Another whirlwind week is over, and it’s time to celebrate the weekend! This week I mixed things up a little with a Q&A format. If you like it and have a burning question about HR or compliance, send it to firstname.lastname@example.org. Maybe you’ll be featured in a future Q&A edition of Fridays with Frank!
Is that really you? One of my favorite topics is Form I-9 compliance—I’m already excited for the 2020 I-9 Palooza in Nashville, TN! So, when friends have I-9 questions, who else would they call? Our first question: When hiring remote employees, can the employer use Skype, FaceTime, etc. to view the employee’s documents used for Section 2 verification? (I’ll give you a minute to ponder…) The answer is a resounding no! The rules are the same for every employee you hire. The I-9 instructions state that employer, or authorized representative, must physically examine the employee’s unexpired document(s), which are proof of their identity and right to work in the US, with the employee physically present. Before you sign Section 2, look at what it says; “I attest, under penalty of perjury, that (1) I have examined the document(s) presented by the above-named employee, (2) the above-listed document(s) appear to be genuine and to relate to the employee named, and (3) to the best of my knowledge the employee is authorized to work in the United States.” Does that make you nervous? Maybe it’s time we take a look at your company’s I-9 process and forms before ICE stops by for a very costly visit.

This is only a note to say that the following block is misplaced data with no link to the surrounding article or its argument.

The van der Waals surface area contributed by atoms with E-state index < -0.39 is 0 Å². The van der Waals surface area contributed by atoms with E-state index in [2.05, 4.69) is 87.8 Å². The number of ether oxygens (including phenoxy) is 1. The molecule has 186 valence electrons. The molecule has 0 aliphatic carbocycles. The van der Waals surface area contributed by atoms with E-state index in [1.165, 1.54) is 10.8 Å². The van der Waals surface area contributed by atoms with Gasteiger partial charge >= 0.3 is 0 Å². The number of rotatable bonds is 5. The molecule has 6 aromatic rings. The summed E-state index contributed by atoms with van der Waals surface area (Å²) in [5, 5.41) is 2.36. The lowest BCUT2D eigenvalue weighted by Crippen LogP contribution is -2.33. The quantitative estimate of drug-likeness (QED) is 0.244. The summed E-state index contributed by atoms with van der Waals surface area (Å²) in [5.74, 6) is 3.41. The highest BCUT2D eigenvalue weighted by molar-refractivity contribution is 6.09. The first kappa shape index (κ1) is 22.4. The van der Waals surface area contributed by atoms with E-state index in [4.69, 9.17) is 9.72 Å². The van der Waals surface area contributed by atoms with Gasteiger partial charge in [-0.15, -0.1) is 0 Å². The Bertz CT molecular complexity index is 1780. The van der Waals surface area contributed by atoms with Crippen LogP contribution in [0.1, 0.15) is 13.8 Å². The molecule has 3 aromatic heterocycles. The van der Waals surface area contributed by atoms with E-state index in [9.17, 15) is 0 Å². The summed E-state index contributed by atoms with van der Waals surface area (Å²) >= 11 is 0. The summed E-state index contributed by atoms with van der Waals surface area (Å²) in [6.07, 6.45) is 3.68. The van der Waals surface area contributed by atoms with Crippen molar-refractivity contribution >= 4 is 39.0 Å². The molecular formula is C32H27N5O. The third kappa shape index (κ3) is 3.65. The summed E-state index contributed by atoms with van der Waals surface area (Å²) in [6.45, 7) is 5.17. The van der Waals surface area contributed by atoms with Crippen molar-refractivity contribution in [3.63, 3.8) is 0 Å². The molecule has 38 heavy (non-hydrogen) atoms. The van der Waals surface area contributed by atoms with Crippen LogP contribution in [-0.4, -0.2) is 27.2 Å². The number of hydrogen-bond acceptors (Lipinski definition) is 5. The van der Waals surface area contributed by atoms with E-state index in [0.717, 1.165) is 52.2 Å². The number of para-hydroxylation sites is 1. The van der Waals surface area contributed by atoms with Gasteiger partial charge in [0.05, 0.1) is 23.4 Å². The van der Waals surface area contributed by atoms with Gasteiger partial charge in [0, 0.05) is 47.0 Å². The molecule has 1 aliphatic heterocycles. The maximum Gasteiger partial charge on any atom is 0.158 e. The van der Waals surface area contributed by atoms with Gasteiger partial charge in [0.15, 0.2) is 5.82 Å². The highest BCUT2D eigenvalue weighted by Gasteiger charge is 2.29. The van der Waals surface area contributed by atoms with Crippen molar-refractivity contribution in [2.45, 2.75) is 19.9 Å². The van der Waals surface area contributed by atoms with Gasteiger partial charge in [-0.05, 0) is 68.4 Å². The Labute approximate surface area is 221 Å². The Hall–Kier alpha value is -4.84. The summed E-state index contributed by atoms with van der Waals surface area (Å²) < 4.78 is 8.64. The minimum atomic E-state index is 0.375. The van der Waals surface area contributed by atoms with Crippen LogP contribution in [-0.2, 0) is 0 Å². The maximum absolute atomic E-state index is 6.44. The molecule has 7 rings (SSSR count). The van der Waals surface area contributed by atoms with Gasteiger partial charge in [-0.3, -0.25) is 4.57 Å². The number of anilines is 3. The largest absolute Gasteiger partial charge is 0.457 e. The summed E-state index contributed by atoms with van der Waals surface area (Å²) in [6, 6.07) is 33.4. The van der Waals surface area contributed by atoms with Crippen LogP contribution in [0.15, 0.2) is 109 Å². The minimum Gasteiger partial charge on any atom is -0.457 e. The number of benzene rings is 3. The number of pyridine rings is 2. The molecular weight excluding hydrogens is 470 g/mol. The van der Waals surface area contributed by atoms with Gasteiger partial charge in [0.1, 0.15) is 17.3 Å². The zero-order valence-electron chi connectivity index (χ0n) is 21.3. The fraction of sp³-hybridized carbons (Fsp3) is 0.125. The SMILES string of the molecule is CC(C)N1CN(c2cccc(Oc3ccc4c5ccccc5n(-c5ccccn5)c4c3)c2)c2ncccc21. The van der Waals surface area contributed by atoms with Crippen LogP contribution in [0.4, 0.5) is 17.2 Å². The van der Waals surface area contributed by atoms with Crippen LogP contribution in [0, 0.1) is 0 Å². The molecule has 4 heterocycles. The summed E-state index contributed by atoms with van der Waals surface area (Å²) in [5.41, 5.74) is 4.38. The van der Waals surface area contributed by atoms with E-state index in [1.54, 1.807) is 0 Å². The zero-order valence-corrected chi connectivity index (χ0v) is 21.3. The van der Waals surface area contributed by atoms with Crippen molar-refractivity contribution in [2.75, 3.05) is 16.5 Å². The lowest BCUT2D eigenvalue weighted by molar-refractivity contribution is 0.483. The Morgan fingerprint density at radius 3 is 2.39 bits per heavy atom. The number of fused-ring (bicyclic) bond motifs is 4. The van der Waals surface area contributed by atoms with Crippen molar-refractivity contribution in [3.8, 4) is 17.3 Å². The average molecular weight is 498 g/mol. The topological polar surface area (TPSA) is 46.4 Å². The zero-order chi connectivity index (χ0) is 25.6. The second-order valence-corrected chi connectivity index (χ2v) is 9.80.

Can you spell FLSA? Our next question comes from Perplexed in Peoria: I own an office cleaning business, and to keep things simple, I pay everyone a weekly salary. Last week my new bookkeeper said according to some fair labor law I have to pay her and most of the employees by the hour, with overtime when they work more than 40 hours. Is this fair labor thing new? My employees like getting paid the same amount every week, so what’s the big deal? Dear Perplexed, I’m perplexed that you haven’t heard of the Fair Labor Standards Act, or FLSA, it’s been around since 1938. Based on your industry, I’m guessing most or all of your employees are “nonexempt.” That means they must be paid at least minimum wage (state or federal, whichever is higher) on an hourly basis, with overtime of 1½ times their regular hourly rate of pay for all time worked over 40 hours in a workweek. I’m sorry to say, your payroll is about to get more complicated. But, on the bright side, your new employee sounds like a real “keeper!” Hahaha! Get it…she’s a bookkeeper!
Let’s talk turkey After thinking long and hard, I’ve decided next week will be a Friday without Frank. For me, Thanksgiving is about being with the people I love most. So, Becky and I will be enjoying some time with the people we’re most thankful for; our son and his wife, our daughter, our awesome grandson, and some very extraordinary friends.
Happy Thanksgiving from the HR Compliance Experts Team!
Thanks for spending a small part of your day with me, and have a great weekend!
Please feel free to contact Frank at email@example.com, or 585-380-1566 with questions or for more information.
Disclaimer: This content is for informational purposes only, does not constitute a legal opinion, and is not legal advice. The facts of each situation should be considered and analyzed individually. Therefore, you should always consult with competent employment counsel regarding any issues discussed here.
CLICK HERE to learn more about Frank Cania and HR Compliance Experts LLC.